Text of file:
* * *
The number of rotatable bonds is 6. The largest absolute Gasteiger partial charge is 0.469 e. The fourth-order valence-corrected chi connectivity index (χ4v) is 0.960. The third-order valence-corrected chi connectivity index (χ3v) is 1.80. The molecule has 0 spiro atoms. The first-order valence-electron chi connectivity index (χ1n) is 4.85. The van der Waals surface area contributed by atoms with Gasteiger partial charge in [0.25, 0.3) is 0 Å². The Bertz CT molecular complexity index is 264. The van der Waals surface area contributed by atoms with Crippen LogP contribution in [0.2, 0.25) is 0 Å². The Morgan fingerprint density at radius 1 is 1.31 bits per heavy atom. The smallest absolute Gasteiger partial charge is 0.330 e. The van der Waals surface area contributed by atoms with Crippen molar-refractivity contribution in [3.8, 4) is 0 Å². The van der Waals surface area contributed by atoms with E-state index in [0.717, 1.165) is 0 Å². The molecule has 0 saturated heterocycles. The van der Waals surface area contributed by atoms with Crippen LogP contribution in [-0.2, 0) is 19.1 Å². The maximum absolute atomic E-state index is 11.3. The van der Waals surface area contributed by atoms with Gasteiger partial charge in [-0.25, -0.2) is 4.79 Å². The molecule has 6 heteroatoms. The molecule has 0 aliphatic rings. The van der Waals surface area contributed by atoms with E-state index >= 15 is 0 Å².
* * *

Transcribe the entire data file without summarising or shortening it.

The number of rotatable bonds is 6. The largest absolute Gasteiger partial charge is 0.469 e. The fourth-order valence-corrected chi connectivity index (χ4v) is 0.960. The third-order valence-corrected chi connectivity index (χ3v) is 1.80. The molecule has 0 spiro atoms. The first-order valence-electron chi connectivity index (χ1n) is 4.85. The van der Waals surface area contributed by atoms with Gasteiger partial charge in [0.25, 0.3) is 0 Å². The Bertz CT molecular complexity index is 264. The van der Waals surface area contributed by atoms with Crippen LogP contribution in [0.2, 0.25) is 0 Å². The Morgan fingerprint density at radius 1 is 1.31 bits per heavy atom. The smallest absolute Gasteiger partial charge is 0.330 e. The van der Waals surface area contributed by atoms with Crippen molar-refractivity contribution in [3.8, 4) is 0 Å². The van der Waals surface area contributed by atoms with E-state index in [0.717, 1.165) is 0 Å². The molecule has 0 saturated heterocycles. The van der Waals surface area contributed by atoms with Crippen LogP contribution in [-0.2, 0) is 19.1 Å². The maximum absolute atomic E-state index is 11.3. The van der Waals surface area contributed by atoms with Gasteiger partial charge in [-0.25, -0.2) is 4.79 Å². The molecule has 6 heteroatoms. The molecule has 0 aliphatic rings. The van der Waals surface area contributed by atoms with E-state index >= 15 is 0 Å².